Assuming the North Carolina Tar Heels are too entrenched in the ACC to consider abandoning their roundball rivalry with the Duke Blue Devils, we are left with N.C. State and VPI as perhaps the most attractive possibilities, though, again, this is not merely a function of the media markets in closest proximity to their respective campuses. The question, to which media markets are relevant but of which they are not determinative, is whether, on any given Saturday, any given televised game between the Wolfpack and a team currently in the SEC consistently would garner more or fewer viewers than the same game featuring the Hokies in their place.
Even if we confine this conversation strictly to the gridiron---basketball, obviously, adds entirely a different dimension to the topic---the picture is a bit of a muddle. At the end of the 2009 college football season, Virginia Tech and Florida State played in the fifth- and sixth-highest rated non-BCS bowl games, respectively. The ACC also produced solid postseason ratings from 2006 to 2008, led by the Hokies, the Country Gentlemen, and the Tribe, in that order.
Last year, N.C. State won nine games while appearing on ESPN four times, ESPN2 once, and ABC once. The Wolfpack’s other seven outings were relegated to the ACC Network (thrice), CBS College Sports (twice), and ESPN3 (twice), all of which sound significantly more prestigious than they are. By contrast, the ten-win 2010 Seminoles were on either ABC or ESPN eleven times, appearing only once on the ACC Network and twice on ESPNU. The ‘Pack quite simply was a non-factor, while a comparable Florida State outfit was the far more potent television draw, despite N.C. State’s head-to-head win over the Seminoles.
The Worldwide Leader deemed freshly-resurgent Florida State a draw superior even to reliably established Virginia Tech. The Gobblers won eleven games (including the ACC Championship Game over FSU), appeared in both the Labor Day night kickoff game and the Orange Bowl, and proved as steady as ever despite an embarrassing setback suffered at the hands of a Division I-AA opponent, yet VPI made it onto ABC twice and onto ESPN five times. The rest of the Hokies’ 14-game season was spent on the ACC Network (thrice), ESPN3 (twice), and ESPNU (twice).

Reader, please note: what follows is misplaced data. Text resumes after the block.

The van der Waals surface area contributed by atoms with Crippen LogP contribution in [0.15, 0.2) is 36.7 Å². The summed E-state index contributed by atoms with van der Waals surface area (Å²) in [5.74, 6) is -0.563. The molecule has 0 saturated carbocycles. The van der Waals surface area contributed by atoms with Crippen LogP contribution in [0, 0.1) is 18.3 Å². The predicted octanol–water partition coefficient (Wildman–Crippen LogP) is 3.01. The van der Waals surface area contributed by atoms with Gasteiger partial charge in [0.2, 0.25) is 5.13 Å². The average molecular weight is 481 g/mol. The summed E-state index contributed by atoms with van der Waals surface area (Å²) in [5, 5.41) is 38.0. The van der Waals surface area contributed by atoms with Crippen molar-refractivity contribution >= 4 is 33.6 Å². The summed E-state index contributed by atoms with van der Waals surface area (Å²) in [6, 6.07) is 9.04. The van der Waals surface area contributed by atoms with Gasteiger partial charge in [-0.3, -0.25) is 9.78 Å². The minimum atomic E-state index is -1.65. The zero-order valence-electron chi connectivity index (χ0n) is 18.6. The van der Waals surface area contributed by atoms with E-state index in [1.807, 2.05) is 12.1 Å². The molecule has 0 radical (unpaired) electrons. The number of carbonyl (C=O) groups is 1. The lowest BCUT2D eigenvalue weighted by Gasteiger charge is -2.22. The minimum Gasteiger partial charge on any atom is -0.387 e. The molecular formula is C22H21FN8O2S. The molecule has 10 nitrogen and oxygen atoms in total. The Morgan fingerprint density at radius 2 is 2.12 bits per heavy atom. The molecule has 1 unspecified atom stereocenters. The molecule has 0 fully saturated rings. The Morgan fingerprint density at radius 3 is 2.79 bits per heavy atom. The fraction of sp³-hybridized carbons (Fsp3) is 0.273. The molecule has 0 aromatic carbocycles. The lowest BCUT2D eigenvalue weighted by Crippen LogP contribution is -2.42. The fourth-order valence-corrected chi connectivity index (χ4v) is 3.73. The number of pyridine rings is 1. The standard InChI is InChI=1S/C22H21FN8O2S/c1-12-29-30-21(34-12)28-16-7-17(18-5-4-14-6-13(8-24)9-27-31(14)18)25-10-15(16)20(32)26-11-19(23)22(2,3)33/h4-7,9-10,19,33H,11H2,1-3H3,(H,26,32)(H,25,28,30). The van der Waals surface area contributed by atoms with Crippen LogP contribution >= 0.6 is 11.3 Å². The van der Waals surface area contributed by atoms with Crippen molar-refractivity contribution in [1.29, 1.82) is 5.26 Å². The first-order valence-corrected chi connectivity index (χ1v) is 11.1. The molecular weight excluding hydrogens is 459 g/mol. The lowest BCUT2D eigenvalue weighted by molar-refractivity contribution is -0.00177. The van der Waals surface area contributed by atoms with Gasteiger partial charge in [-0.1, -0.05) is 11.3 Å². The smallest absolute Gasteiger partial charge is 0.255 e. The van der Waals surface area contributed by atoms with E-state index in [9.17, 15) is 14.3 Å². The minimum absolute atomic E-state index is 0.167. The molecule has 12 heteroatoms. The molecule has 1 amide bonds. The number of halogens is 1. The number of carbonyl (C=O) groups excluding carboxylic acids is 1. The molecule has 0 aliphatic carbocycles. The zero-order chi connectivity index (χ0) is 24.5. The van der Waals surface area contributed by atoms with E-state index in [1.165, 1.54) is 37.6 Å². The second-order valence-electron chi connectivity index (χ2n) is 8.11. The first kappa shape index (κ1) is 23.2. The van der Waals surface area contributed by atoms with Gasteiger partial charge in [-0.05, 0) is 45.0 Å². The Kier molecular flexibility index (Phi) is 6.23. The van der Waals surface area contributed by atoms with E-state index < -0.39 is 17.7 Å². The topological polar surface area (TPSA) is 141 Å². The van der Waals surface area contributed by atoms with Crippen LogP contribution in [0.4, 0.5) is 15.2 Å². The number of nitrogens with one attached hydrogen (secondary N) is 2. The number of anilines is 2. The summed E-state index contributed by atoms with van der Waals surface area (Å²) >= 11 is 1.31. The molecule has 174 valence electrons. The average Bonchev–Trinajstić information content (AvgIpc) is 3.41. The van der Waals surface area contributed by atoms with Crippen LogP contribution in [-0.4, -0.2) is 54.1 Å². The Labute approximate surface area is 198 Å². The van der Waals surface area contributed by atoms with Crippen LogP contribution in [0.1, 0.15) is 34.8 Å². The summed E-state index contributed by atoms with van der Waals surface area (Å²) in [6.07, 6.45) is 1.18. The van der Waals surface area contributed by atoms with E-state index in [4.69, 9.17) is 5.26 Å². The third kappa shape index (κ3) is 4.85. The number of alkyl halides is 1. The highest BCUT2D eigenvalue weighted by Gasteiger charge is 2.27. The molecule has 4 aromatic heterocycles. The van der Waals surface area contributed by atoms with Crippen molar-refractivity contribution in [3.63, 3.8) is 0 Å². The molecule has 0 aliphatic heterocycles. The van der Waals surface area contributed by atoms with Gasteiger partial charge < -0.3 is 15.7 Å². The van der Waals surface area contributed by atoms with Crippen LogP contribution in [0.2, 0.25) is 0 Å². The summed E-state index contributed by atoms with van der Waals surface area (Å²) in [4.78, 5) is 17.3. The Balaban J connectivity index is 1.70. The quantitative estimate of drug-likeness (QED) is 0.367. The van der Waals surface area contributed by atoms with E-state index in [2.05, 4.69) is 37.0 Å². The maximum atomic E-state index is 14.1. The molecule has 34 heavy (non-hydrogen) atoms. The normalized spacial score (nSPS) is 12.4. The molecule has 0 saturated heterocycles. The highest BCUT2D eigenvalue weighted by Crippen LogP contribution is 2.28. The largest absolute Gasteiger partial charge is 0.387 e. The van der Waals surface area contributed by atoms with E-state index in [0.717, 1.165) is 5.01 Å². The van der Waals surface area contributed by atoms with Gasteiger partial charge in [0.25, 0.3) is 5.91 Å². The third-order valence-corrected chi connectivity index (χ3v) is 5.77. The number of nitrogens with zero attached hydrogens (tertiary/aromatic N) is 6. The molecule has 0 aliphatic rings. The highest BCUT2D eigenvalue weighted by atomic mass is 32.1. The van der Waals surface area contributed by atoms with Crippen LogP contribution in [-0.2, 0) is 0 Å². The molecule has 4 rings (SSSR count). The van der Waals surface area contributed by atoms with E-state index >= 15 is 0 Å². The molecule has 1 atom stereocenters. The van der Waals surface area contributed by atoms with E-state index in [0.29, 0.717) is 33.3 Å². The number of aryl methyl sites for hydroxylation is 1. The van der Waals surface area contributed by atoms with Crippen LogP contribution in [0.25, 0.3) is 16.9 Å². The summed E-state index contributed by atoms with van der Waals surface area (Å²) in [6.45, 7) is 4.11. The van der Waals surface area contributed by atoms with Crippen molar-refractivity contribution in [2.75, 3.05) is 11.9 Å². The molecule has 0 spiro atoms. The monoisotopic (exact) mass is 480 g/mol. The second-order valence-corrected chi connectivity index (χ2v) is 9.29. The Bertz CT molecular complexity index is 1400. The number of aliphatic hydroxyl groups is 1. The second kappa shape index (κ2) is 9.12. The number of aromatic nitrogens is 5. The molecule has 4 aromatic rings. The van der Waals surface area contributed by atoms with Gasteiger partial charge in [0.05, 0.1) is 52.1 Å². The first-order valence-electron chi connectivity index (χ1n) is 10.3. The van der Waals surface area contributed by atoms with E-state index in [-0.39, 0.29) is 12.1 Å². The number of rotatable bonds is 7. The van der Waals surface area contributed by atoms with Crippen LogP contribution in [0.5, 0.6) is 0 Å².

While my personal preference would be Clemson, for obvious and mostly selfish reasons, the Tigers’ 2010 campaign underscores the argument of those who deem the Jungaleers provincial dead weight from a market share standpoint. The Orange and Purple played 13 games last autumn, making it onto ABC and ESPN a total of five times while spending the other eight games in the TV purgatory of the ACC Network (thrice), ESPN2 (twice), ESPN3 (twice), and ESPNU (once).
By way of comparison, last year’s Alabama Crimson Tide played a combined nine games on ABC, CBS, or ESPN, appearing on ESPN2, ESPN3, or ESPNU only four times. Florida lost five games, yet still made it onto ABC, CBS, or ESPN a combined eight times. Even a Georgia club that limped to a 6-7 record and ended the regular season against an in-state rival who also wound up under .500 was featured on CBS and ESPN on a cumulative five occasions, matching the total Big Three network and Worldwide Leader mother ship appearances of Clemson and N.C. State. There simply is no point to inducting programs less telegenic than the ones we have now, as such teams would prove to be a drag on the existing members’ bottom lines. No one involved in this decision on the SEC side is willing to lose money on expansion.
The 2010 season represents a small sample, though probably not an unrepresentative one, and the boys in Bristol clearly prefer Virginia Tech to either Clemson or N.C. State, and they like the Seminoles more than the Hokies. If the SEC East finds itself in need of a new member, my heart says we should revive the rivalry with the Country Gentlemen, but the numbers say that VPI is a better choice . . . and FSU, despite sitting within the existing SEC footprint, may be more capable of delivering additional eyeballs than any other contender on our side of the dividing line.
The Sunshine State Saurians might not like it, but, by themselves, they cannot block it, though Mike Slive’s desire for unanimity might lead him to look to Blacksburg first. It is open to debate whether it is in the Bulldogs’ interests to afford the Tribe from Tallahassee the additional recruiting advantage of SEC membership, but the ‘Noles make more sense than it might, at first glance, appear.